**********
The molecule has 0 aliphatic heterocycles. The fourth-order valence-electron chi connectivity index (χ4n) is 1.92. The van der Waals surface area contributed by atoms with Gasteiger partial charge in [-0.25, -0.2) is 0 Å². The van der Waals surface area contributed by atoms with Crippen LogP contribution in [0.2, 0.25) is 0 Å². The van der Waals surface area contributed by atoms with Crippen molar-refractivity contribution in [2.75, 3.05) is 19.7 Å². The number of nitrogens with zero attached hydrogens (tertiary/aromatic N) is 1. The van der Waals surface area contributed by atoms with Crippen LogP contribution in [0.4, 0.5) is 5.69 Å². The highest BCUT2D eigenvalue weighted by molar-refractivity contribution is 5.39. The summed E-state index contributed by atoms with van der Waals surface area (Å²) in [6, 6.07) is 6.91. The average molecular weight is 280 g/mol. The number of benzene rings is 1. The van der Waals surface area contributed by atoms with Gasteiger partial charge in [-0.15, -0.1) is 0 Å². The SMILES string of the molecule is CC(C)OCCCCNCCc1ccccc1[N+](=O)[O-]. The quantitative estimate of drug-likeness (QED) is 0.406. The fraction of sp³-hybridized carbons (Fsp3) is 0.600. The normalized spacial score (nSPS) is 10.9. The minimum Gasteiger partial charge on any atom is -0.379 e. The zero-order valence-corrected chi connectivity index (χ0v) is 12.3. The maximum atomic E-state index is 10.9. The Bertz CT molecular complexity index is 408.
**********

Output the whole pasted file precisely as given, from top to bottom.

The molecule has 0 aliphatic heterocycles. The fourth-order valence-electron chi connectivity index (χ4n) is 1.92. The van der Waals surface area contributed by atoms with Gasteiger partial charge in [-0.25, -0.2) is 0 Å². The van der Waals surface area contributed by atoms with Crippen LogP contribution in [0.2, 0.25) is 0 Å². The van der Waals surface area contributed by atoms with Crippen molar-refractivity contribution in [2.75, 3.05) is 19.7 Å². The number of nitrogens with zero attached hydrogens (tertiary/aromatic N) is 1. The van der Waals surface area contributed by atoms with Crippen LogP contribution in [0.4, 0.5) is 5.69 Å². The highest BCUT2D eigenvalue weighted by molar-refractivity contribution is 5.39. The summed E-state index contributed by atoms with van der Waals surface area (Å²) in [6, 6.07) is 6.91. The average molecular weight is 280 g/mol. The number of benzene rings is 1. The van der Waals surface area contributed by atoms with Gasteiger partial charge in [-0.15, -0.1) is 0 Å². The SMILES string of the molecule is CC(C)OCCCCNCCc1ccccc1[N+](=O)[O-]. The quantitative estimate of drug-likeness (QED) is 0.406. The fraction of sp³-hybridized carbons (Fsp3) is 0.600. The normalized spacial score (nSPS) is 10.9. The minimum Gasteiger partial charge on any atom is -0.379 e. The zero-order valence-corrected chi connectivity index (χ0v) is 12.3. The maximum atomic E-state index is 10.9. The Bertz CT molecular complexity index is 408.